After having flown the piss out of the Krieger for the last 4 months, I’m about ready to try out a new frame. I have been watching the market closely, disappointed by all the $120+ X-frames that seem to be the new fad, when the Bolt 210 came to my attention. It had all the checkboxes I was looking for:
- Support for a standard PDB+FC stack (no proprietary required PDB like the Alien or Shrike)
- Lighter than the Krieger
- Tight-tolerance X-arm design
- Known designer & made with high quality materials
I also used this frame as an opportunity to try out the new BeeRotor F3 FC+OSD board. I had previously owned an OZE32 FC+OSD and loved it, and the BeeRotor board looked to be an improvement on all fronts.
Frame: BoltRC Bolt 210 Race
Motors: RCX v2 2633kV
ESCs: FVT Littlebee 20A
Flight Controller: BeeRotor F3
PDB: BeeRotor PDB
Video TX: Hawkeye 200mW Raceband w/ DSun voltage regulator
Camera: HS1177 w/ top connector
RC RX: LemonRX Satellite
I started the build just like any other – soldered the motor leads to the Littlebees, laid down the PDB on the frame, and soldered the ESCs to it. If you are interested in more details on this process, check out my Krieger build log for some more detailed photos and instructions. Nothing different was done here. The Bolt has a unibody bottom plate, which means if you ever break an arm, you’ll need to replace all four others. To date, I still have yet to break a 4mm arm on any of my quads, so I am not really worried.
Of all the frustrating things I’ve broken on my miniquads, tearing the pads off of my PDBs have got to be near the top. I’m not taking any such risks with this miniquad. I routed my battery leads backwards and secured them to the frame for support so that if/when the battery comes flying off in a crash, it doesn’t tear the PDB pads and connectors with it (…and start a fire when they short together in the process).
The Bolt 210 doesn’t really have any solid plan for laying out the battery leads. The build instructions indicate that the leads should just come out of the side of the frame like pictured.
One snag I ran into in the build process was I did not realize that the power leads from the front ESCs need to be long enough to wrap around the flight camera mounting plates. Make sure you lay the plates up before you solder the wires to your PDB. Also, add some heat shrink for protection from rubbing against the carbon fiber. I used electrical tape here because the wires were already soldered on.
Next, I put together what I call the “RF plate”. This contains the video transmitter, the voltage regulator that feeds it and the RC RX, all taped and zip-tied to a small carbon fiber plate that seats into slots in the lower frame. The top plate on the Bolt has a pre-drilled hole to feed an SMA connector through so I went with the Hawkeye VTX, which has an adjustable connector, for this miniquad. The pigtail has the absolute perfect length to wrap around the RF plate once before seating in the SMA hole, pictured later.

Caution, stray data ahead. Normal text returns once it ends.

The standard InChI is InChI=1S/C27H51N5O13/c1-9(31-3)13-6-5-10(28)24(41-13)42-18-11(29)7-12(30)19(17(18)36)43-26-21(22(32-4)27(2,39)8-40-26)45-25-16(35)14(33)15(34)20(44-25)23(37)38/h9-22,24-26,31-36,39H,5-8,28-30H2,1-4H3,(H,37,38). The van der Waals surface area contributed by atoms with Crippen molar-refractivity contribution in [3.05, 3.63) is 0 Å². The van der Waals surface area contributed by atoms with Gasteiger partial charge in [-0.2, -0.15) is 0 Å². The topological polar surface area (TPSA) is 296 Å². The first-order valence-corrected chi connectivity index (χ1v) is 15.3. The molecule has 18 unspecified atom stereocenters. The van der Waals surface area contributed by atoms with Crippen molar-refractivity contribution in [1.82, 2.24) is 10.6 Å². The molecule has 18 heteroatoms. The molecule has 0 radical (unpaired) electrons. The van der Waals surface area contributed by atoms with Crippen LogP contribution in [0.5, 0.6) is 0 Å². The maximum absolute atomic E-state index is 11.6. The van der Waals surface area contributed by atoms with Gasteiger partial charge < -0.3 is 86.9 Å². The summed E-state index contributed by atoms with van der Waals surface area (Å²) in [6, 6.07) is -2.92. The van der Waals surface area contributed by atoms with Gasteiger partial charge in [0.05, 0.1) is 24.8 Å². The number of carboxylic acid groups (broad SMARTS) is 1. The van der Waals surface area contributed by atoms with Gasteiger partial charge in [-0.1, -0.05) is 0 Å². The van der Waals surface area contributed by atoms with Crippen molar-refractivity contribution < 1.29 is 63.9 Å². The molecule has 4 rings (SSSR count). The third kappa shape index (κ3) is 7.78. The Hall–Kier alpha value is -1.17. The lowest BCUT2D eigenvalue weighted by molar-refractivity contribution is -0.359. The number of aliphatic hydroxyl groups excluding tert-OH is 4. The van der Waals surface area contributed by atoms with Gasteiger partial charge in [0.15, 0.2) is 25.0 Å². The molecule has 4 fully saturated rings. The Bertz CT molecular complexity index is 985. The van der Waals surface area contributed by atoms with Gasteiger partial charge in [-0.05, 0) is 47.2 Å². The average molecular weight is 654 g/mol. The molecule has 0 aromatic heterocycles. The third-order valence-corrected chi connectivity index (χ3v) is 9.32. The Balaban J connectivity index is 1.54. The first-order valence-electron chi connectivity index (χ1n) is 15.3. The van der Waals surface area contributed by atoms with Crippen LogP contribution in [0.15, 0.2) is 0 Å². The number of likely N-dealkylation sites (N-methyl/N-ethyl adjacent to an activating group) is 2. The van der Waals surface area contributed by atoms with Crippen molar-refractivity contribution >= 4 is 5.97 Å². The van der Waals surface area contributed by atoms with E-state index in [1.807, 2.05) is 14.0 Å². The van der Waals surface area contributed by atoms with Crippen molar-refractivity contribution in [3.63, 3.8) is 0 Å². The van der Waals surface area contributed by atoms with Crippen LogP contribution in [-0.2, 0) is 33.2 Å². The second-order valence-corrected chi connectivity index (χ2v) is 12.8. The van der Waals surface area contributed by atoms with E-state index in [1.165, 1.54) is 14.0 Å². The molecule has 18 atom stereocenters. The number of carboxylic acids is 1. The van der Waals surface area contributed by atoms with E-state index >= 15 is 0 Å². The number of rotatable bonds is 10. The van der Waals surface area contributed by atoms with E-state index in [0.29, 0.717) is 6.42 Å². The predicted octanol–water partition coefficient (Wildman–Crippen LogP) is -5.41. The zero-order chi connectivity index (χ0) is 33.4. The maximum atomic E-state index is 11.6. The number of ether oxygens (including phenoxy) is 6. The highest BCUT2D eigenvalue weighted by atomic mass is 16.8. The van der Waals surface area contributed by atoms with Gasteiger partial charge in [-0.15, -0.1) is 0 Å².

This plate has three connections: a power input going to the DSun regulator straight from one of the ESC pads on the PDB, the LemonRC satellite RX input which hooks directly into the BeeRotor flight controller, and the video transmitter input, which hooks into a harness I made that feeds power directly to the flight camera from the VTX but feeds video through the onboard OSD on the BeeRotor FC. These connections, hooked up, are pictured here:
Although this looks somewhat messy, it cleans up extremely well. I really like the way the BeeRotor is laid out. Everything has a connector and can easily be removed for individual maintenance. There is the absolute minimum of required wiring and everything is small, light and short. The FC mates to a provided connector on the PDB which feeds 5V regulated voltage, a current measurement source, and VBat. Awesome.
As you can see, once you flip the flight controller over on top of the PDB and insert the plates where they belong, it goes from monstrosity to beauty. I opted to just use servo connectors for the ESCs for now but will likely hard solder the ESCs to the FC in the near future for additional weight savings.
More photos of the electronics layout:
Make no mistake – this miniquad has a tight layout. After assembling everything, I realized that the props were actually contacting the antenna leads coming out of the side of the LemonRX satellite receiver – which is by no means a “big” receiver. This quad is as small as it could possibly be to fit the 5″ props. The solution to this problem was simple – remove the RX case. Luckily LemonRX satellites have nice little antennas connected via micro-uFL connectors, so they were easily moved into a vertical orientation and all was well.
After sticking the plate on, adding some antennas and props and zip ties, I was left to marvel at the finished product.
I have to say, this is probably the best looking quad I have ever laid my eyes on. Not at all because of my building skills or anything – I just adore the design.
So, did I accomplish my goal – did I create a sexier Krieger that also weighs less? Let’s find out –
Success! Admittedly – The krieger has about 10grams of dirt and grass on it, as well as some LEDs. Still, ~40g is nothing to joke about.
Look for my review of the frame in a month or two after I’ve had a chance to fly it a bit. Cheers!
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